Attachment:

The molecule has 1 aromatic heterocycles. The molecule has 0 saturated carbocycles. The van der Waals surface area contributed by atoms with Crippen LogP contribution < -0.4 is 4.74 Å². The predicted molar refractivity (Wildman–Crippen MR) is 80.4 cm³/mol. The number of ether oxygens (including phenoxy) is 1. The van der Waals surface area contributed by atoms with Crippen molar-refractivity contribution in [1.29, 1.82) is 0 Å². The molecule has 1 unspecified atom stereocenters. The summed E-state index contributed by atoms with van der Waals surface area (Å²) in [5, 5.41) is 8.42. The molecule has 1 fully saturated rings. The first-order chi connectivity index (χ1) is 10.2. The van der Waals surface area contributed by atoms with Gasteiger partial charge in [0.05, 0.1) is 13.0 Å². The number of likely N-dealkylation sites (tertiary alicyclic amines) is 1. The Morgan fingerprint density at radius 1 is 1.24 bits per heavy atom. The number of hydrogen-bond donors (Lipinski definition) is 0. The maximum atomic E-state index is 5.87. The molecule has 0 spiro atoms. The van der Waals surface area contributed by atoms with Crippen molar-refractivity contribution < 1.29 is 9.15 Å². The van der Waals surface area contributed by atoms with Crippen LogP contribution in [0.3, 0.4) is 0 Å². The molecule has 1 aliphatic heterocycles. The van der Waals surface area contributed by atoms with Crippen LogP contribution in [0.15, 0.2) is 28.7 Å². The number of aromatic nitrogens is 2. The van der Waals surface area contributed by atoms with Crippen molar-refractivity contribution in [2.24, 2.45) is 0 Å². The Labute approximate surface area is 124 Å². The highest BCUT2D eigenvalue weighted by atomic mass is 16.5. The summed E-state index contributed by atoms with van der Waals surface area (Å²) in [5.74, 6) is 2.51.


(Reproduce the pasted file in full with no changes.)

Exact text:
The molecule has 1 aromatic heterocycles. The molecule has 0 saturated carbocycles. The van der Waals surface area contributed by atoms with Crippen LogP contribution < -0.4 is 4.74 Å². The predicted molar refractivity (Wildman–Crippen MR) is 80.4 cm³/mol. The number of ether oxygens (including phenoxy) is 1. The van der Waals surface area contributed by atoms with Crippen molar-refractivity contribution in [1.29, 1.82) is 0 Å². The molecule has 1 unspecified atom stereocenters. The summed E-state index contributed by atoms with van der Waals surface area (Å²) in [5, 5.41) is 8.42. The molecule has 1 fully saturated rings. The first-order chi connectivity index (χ1) is 10.2. The van der Waals surface area contributed by atoms with Gasteiger partial charge in [0.05, 0.1) is 13.0 Å². The number of likely N-dealkylation sites (tertiary alicyclic amines) is 1. The Morgan fingerprint density at radius 1 is 1.24 bits per heavy atom. The number of hydrogen-bond donors (Lipinski definition) is 0. The maximum atomic E-state index is 5.87. The molecule has 0 spiro atoms. The van der Waals surface area contributed by atoms with Crippen molar-refractivity contribution < 1.29 is 9.15 Å². The van der Waals surface area contributed by atoms with Crippen LogP contribution in [0.3, 0.4) is 0 Å². The molecule has 1 aliphatic heterocycles. The van der Waals surface area contributed by atoms with Crippen LogP contribution in [0.15, 0.2) is 28.7 Å². The number of aromatic nitrogens is 2. The van der Waals surface area contributed by atoms with Crippen molar-refractivity contribution in [2.24, 2.45) is 0 Å². The Labute approximate surface area is 124 Å². The highest BCUT2D eigenvalue weighted by atomic mass is 16.5. The summed E-state index contributed by atoms with van der Waals surface area (Å²) in [5.74, 6) is 2.51.